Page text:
Mass General Brigham union could shape hospital-at-home’s future

June 18, 2024 9:33 am

Nurses at one of the nation’s largest hospital-at-home programs have unionized, a move they hope could influence the future of in-home acute care and encourage more people working in home healthcare to join unions.

The union vote at Boston’s Mass General Brigham comes as hospitals push aggressively to expand care outside of their walls, while a worker shortage and increased demand for healthcare contribute to rising labor strife among caregivers.

Approximately 80 Mass General Brigham home hospital nurses voted overwhelmingly on May 16 to join the Massachusetts Nurse Association. The National Labor Relations Board certified the union to represent the nurses on May 24 and they are in the midst of selecting a bargaining team that will begin negotiating a contract with the hospital system within the next few months.

Plans to organize began about six months ago, according to Nahall Rad, a registered nurse who has been with Mass General Brigham’s home hospital program for six years. He said the nurses wanted a seat at the table with health system management as the acute care at home program evolves. The hospital system is set to expand the number of patients the program can accommodate from 50 patients a day to 200 over the next few years.

“From a nursing perspective, we want to ensure that our patients are getting the highest level of care possible,” Rad said. “I think a lot of the nursing staff has felt there have been times when that hasn’t happened or their voices weren’t quite heard. There seems to be a disconnect between the people making the large decisions and the rest of us that are on the front lines.”

A spokesperson for Mass General Brigham said in an email the hospital is disappointed the nurses elected to organize, but did not think unionization would impact expansion of the home hospital program.

“As an organization dedicated to providing safe, high-quality care to our community, we recognize the importance of working collaboratively with our nurses, physicians and other healthcare providers to address the needs of our patients and community. We remain focused on that critical mission,” the spokesperson said.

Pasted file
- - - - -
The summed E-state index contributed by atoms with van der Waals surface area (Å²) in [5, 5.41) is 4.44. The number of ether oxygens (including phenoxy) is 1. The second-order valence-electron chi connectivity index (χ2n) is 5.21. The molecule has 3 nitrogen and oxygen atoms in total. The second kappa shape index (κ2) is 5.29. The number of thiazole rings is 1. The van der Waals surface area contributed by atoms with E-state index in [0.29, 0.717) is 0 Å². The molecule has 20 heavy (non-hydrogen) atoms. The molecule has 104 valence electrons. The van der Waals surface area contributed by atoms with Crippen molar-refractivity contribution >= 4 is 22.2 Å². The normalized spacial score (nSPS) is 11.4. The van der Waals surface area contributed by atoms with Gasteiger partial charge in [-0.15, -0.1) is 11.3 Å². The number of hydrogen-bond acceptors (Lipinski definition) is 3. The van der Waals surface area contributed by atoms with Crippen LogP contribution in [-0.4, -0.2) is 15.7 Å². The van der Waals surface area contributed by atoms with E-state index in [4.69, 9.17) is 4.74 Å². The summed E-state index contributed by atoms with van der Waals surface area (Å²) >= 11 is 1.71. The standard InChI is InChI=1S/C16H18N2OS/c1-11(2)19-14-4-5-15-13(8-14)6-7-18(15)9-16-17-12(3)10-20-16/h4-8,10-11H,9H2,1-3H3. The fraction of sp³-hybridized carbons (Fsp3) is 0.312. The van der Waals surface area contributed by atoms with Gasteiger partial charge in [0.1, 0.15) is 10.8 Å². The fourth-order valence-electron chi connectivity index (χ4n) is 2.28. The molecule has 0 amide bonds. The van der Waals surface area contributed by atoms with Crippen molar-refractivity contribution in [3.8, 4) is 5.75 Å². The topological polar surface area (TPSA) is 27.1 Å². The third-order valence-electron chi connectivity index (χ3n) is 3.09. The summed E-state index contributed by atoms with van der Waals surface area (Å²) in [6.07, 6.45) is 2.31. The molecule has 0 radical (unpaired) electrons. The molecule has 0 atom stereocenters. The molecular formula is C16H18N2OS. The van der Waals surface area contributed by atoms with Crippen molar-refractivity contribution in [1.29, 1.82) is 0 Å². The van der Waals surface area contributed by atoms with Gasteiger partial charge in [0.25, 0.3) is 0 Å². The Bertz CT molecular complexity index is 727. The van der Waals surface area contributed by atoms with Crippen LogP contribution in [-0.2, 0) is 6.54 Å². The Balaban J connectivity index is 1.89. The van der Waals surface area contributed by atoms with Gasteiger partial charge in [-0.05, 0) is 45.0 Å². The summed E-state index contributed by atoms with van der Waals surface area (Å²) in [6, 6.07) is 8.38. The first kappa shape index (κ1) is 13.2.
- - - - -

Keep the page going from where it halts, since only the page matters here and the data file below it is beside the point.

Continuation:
Mass General Brigham’s home hospital nurses decided to organize about a year after the provider’s residents and physician fellows voted to join a union and at a time when interest in union membership is rising among healthcare workers. That interest is driven by increased workloads, worker burnout and changes in the way providers are delivering patient care, such as acute care at home, according to labor experts.

“Much of these organizing efforts are based on similar themes that healthcare professionals increasingly have no voice in the implementation of new care delivery models or other decisions that are made by larger and more consolidated health system executives that are far away from the actual delivery of care,” said John August, director of healthcare labor relations for the Scheinman Institute of Conflict Resolution at Cornell University’s School of Industrial Labor Relations.

Hospital-at-home programs could be fertile ground for unions. The concept is relatively new in the U.S. It took off during the COVID-19 pandemic when the Centers for Medicare and Medicaid Services launched the Acute Hospital Care at Home waiver that let hospitals treat some patients where they live, rather than in facilities. Patients participating in the program get twice daily nurse or paramedic visits and are also monitored through telehealth and other technologies.

The waiver expires at the end of this year, but the 330 hospitals across 37 states that offer home hospital programs are aggressively lobbying Congress to make the waiver permanent or extend it. There is bipartisan support in both chambers to extend the waiver at least another five years.

But National Nurses United, a labor union representing 225,000 nurses nationwide, wants the waiver to end and hospital-at-home discontinued. A report on the union’s website said the program, which it dubs “Home All Alone,” puts patients at risk by not providing 24/7 access to a registered nurse or other clinical and technical resources that in-facility care offers. The union also said nurses working outside of hospital walls cannot draw on the clinical expertise of other staff such as pharmacists and respiratory therapists, if a patient’s condition worsens.

National Nurses United did not respond to questions on representation of hospital-at-home nurses. The Service Employees International Union and the American Federation of State, County and Municipal Employees, also did not respond to requests for comment about representation of home hospital nurses at facilities beyond Mass General Brigham.

UMass Memorial Health’s 33 home hospital nurses are members of the Massachusetts Nurse Association and are covered under the same bargaining unit as its other nurses, according to a spokesperson for the Worcester, Massachusetts-based hospital system. The program’s five paramedics belong to the National Association of Government Employees. But nurses who work for other large in-home acute care programs, such as those run by the Cleveland Clinic and Peoria, Illinois-based OSF HealthCare, do not belong to unions.

Registered nurses in the U.S. are largely nonunion workers, with only about 17% belonging to labor organizations, according to August.

Rad thinks the Mass General Brigham home hospital nurses might influence nurses at other hospital-at-home programs to organize and help shape the future of acute care in the home.

“We hope the direction we move things in, in partnership with our management team, will set the stage for a way that we can positively influence other home hospitals that are either already started or those programs that are on the cusp of starting,” Rad said.